One month before their annual August holidays, Europe’s leaders doubtless would like, for the first time in four years, to enjoy the sun without dreading that all hell is about to break loose in the eurozone. Events over the past week offer certain grounds for optimism.
After a crisis flared in Portugal last week with the finance minister’s resignation, it took just seven days for the nation’s leaders to bring it under control and calm financial markets. In Greece, which like Portugal survives on international life support, lenders are finding a way to keep the emergency funds to Athens flowing in return for admittedly incomplete reforms.
On a wider front, Croatia’s entry into the EU, the decision to start membership talks with Serbia and the approval of Latvia’s request to join the eurozone illustrated the continuing appeal of European unity. Finally, latest purchasing managers’ indices, which measure the outlook for private companies, were the most buoyant since March 2012. Europe should haul itself out of recession in the second half of this year.
These signs are encouraging but provide no real evidence that the crisis is fading, merely that it is entering a different phase. The next 12 months will throw up political, social and financial market challenges that will once again test Europe’s crisis management skills.
First, any recovery will take place amid fragmented credit conditions. Italian, Portuguese and Spanish companies, starved of affordable finance, are at a persistent disadvantage to rivals in Austria and Germany. This makes a mockery of the intended benefits of a single currency and renders it impossible for the private sector to slash mass unemployment in southern Europe.
At the same time, the conceptual framework of Europe’s crisis-fighting – money for sinners in exchange for suffering, self-criticism and promises of virtuous reform – will remain unaltered. In this regard it is not that important whether a centre-right, centre-left or grand coalition government emerges from Germany’s September 22 national election. No mainstream party shows an appetite for rebalancing the eurozone economy by deploying the German current account surplus to offset southern Europe’s economic slump.
The ideal of unity will come under pressure in European parliament elections in May, which will pave the way for the selection of replacements for José Manuel Barroso as European Commission president and Herman Van Rompuy as president of the European Council, the club of national leaders. Expect a surge in support for populist, anti-establishment and anti-EU parties.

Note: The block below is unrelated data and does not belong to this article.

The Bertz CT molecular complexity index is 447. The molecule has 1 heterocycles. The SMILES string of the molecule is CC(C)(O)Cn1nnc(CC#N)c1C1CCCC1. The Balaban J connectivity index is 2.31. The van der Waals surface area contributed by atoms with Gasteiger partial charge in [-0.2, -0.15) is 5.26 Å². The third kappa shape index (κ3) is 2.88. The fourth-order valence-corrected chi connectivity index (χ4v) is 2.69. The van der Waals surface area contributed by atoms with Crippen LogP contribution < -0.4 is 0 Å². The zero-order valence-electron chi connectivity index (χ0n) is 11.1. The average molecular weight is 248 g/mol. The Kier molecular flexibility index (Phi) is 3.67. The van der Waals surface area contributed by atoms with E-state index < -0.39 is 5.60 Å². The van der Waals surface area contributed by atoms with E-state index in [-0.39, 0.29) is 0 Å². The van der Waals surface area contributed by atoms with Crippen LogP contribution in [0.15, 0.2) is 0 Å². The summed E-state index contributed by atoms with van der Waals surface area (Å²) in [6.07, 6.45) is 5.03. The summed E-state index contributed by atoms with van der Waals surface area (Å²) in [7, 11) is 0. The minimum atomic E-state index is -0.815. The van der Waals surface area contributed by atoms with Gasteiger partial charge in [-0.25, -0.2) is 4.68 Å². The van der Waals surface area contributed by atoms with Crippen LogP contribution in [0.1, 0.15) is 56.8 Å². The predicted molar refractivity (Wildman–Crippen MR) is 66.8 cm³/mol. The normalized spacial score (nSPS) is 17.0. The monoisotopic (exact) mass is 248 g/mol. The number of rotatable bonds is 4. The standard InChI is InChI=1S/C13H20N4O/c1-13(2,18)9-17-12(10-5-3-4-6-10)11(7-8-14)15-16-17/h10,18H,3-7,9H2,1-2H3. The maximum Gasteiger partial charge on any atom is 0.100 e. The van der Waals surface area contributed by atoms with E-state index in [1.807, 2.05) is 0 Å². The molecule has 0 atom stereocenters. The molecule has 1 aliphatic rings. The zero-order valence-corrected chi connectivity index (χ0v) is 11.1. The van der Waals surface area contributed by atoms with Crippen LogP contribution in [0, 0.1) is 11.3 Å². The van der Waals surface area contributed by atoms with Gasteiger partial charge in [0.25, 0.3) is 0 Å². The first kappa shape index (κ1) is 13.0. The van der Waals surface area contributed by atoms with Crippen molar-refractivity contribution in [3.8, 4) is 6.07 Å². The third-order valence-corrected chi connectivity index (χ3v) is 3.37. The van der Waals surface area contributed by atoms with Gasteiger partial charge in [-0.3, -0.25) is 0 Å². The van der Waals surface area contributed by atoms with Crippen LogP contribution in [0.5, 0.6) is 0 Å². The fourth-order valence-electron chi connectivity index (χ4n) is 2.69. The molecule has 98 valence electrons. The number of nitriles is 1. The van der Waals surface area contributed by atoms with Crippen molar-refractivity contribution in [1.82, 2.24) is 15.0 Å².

For the foreseeable future it will be a chilly political climate for those who favour ambitious integration initiatives, such as pooling debt or a banking union including common deposit insurance. This was underlined last month in a Dutch statement declaring the era of “ever closer union” in every policy area finished. The fragile sense of common purpose surfaces, too, in the language with which the French government and Mr Barroso have attacked each other in past weeks.
These are more than straws in the wind. A strong spirit of collective endeavour will be required to adopt what is shaping up as a new round of financial support for bailed-out nations. Take the three-year rescue plans for Ireland and Portugal, which will end this December and in June 2014 respectively. Europe’s leaders had hoped to wind them up on time in a display of impeccable crisis management. But Ireland’s struggle to emerge from recession indicates that a smooth return to private capital markets is not guaranteed.
As for Portugal, the government crisis exposed the limits of political and public tolerance for austerity. An exit from its bailout is unlikely without more aid because public debt is rising towards 130 per cent of gross domestic product, meaningful economic growth is not in sight and almost a fifth of workers are jobless. Meanwhile, few experts think Greece can avoid another debt restructuring.
Since the first Greek rescue of May 2010, political conditions in creditor nations have grown increasingly hostile to assisting debtors. Yet the debtor nations’ patience with hardship is nearing its end. Over this toxic confrontation will rise the final curtain of the eurozone crisis.
Copyright The Financial Times Limited 2013